Moreover, the complex reopened only 50 percent of their theatres in June 2020, keeping one full block shut, except for two weeks over the Christmas period. Overall, sales ended up at around 20 percent of 2019 numbers. However, with the extra costs, the operating contribution ended up at some eight percent of 2019 results, the challenges also being precipitated by a lack of content, with studios opting to delay releasing their slates or moving online.

    However, there was some positive news. Carmen by Valerie Buhagiar, produced by Falkun Films and Malta's Aiken Heart Films, was selected by Telefilm Canada as one of the 12 films for its First Look programme, giving the production the opportunity to pitch to North American sales companies in New York and LA.

    Moreover, while the 16th edition of Kinemastik’s Short Film Festival (KISFF) could not go ahead with the usual format, the NGO behind the event still succeeded in presenting an original showcase of international short films by splitting the event up into more manageable elements, thus complying with COVID-19 restrictions. The first element was its Neck of the Woods section, an out of competition selection, which took place in July 2020 as a public installation in the Sa’ Maison Kiosk in Pietà, featuring seven individual screens installed on each of its windows. Later, on the first weekend of October, the festival launched its competitive section in collaboration with in-door cinemas and theatres across the island.

    The Malta Film Commission also organised outdoor film screenings in June 2020, spread out over three nights, together with the Valletta Cultural Agency, under the initiative called CinemaCity.

    The Malta Film Foundation (MFF), organised the Malta Youth Film Festival, online to showcase films from Malta’s younger generations. There were 15 entries to the competition, with the winner announced at an online ceremony on 3 June 2020: Jeremy Vella won Best Picture with his film Orrajt and had the chance to participate in the workshop organised by NUFF festival in Norway. Moreover, the foundation also went ahead with the Malta Film Weekend online. This consisted of various courses and talks highlighting different aspects of the industry, such as screenwriting and funding.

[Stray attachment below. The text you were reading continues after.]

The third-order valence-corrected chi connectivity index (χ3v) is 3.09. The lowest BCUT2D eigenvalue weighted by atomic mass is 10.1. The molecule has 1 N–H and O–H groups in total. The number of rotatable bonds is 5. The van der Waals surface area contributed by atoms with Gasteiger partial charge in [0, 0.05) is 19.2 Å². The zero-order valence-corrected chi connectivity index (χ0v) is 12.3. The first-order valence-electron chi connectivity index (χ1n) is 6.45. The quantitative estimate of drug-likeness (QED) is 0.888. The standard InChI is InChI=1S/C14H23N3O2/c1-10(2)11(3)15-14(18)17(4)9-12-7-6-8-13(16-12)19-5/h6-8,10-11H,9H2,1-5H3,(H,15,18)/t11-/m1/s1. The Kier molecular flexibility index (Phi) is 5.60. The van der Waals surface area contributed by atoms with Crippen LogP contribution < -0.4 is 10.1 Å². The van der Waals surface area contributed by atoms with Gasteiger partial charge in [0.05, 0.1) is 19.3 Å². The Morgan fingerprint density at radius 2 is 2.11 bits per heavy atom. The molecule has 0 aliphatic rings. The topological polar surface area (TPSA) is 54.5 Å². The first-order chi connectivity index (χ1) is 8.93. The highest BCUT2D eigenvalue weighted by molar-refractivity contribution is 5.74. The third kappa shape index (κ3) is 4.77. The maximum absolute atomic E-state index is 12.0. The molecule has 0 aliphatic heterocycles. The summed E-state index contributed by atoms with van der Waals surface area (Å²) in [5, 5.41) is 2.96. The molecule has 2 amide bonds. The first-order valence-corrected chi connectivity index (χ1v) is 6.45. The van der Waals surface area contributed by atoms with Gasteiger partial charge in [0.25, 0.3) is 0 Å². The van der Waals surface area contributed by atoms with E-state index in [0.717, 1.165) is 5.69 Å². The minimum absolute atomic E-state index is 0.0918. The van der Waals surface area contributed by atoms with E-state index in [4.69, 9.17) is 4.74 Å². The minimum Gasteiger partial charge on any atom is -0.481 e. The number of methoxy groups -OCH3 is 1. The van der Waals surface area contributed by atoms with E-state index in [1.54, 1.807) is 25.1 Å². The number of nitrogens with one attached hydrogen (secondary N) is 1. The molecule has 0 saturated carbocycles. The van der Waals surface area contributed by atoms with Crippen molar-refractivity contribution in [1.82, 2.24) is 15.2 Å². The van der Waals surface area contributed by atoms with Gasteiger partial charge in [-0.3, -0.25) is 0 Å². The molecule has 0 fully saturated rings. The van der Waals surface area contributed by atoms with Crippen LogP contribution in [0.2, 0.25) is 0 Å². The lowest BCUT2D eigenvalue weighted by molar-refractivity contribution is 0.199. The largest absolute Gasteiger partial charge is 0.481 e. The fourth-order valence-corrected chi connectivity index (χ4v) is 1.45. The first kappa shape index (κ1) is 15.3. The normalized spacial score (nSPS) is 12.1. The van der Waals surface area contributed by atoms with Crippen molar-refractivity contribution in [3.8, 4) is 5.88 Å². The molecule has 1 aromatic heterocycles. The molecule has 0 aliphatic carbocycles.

Finally, the Golden Knight Malta International Short Film Festival, organised by Malta Cine-Circle, showcased original work by non-professionals and film school students from across the globe, aiming to encourage further enthusiasm and development in the sector. The winners included Angel Falls by Tom Lincoln (UK); Consolation by Lina Asadullina (Russia); The Important Day by Olesia Aleinikova (Russia); The Abandoned Block by James Bourne (Canada) and Überfrog by Tuomas Kurtakko (Finland).


    The Malta Film Commission launched its new funding programme Screen Malta, which replaced the Malta Film Fund in 2020. The fund administers a total annual budget of 600,000 EUR for the development, production and distribution of Maltese audiovisual works, with one call issued in 2020.

    Through this fund, filmmakers could apply for funding for scriptwriting (up to a maximum of 30,000 EUR), development (up to a maximum of 50,000 EUR) and production (between 5,000 and 200,000 EUR). The Commission also designed a new scheme for low-budget filmmakers, being referred to as the Screen Malta New Scheme (Low Budget), under which producers could apply for up to a maximum of 50,000 EUR, as an all-in-amount.

    The fund also provides distribution support for festival fees (up to a maximum of 500 EUR for short films and creative documentaries, or 1,000 EUR for feature films), marketing and promotion (up to a maximum of 20,000 EUR), and international festival attendance (up to a maximum of 5,000 EUR).

    Kultura TV, the Art Council Malta’s television development and production grant, aiming to incentivise the development of cultural and creative content on private broadcasting stations, issued a call closing on 11 May 2020. It resulted in awarding eight beneficiaries with a cumulative total of more than 200,000 EUR for a variety of documentaries and info-entertainment shows.

    In the meantime, the MPA’s executive committee focused in 2020 on establishing a line of dialogue and networking with other creative sector individuals and leaders as well as with the International Federation of Film Producers Associations. It also consulted with the international Motion Pictures Association on EU level copyright law feedback, published an assessment and feedback document on Malta's main financing strand for local production Screen Malta, as well as identified and tackled several discriminatory practices within government structures, opening inquiries and investigations where applicable.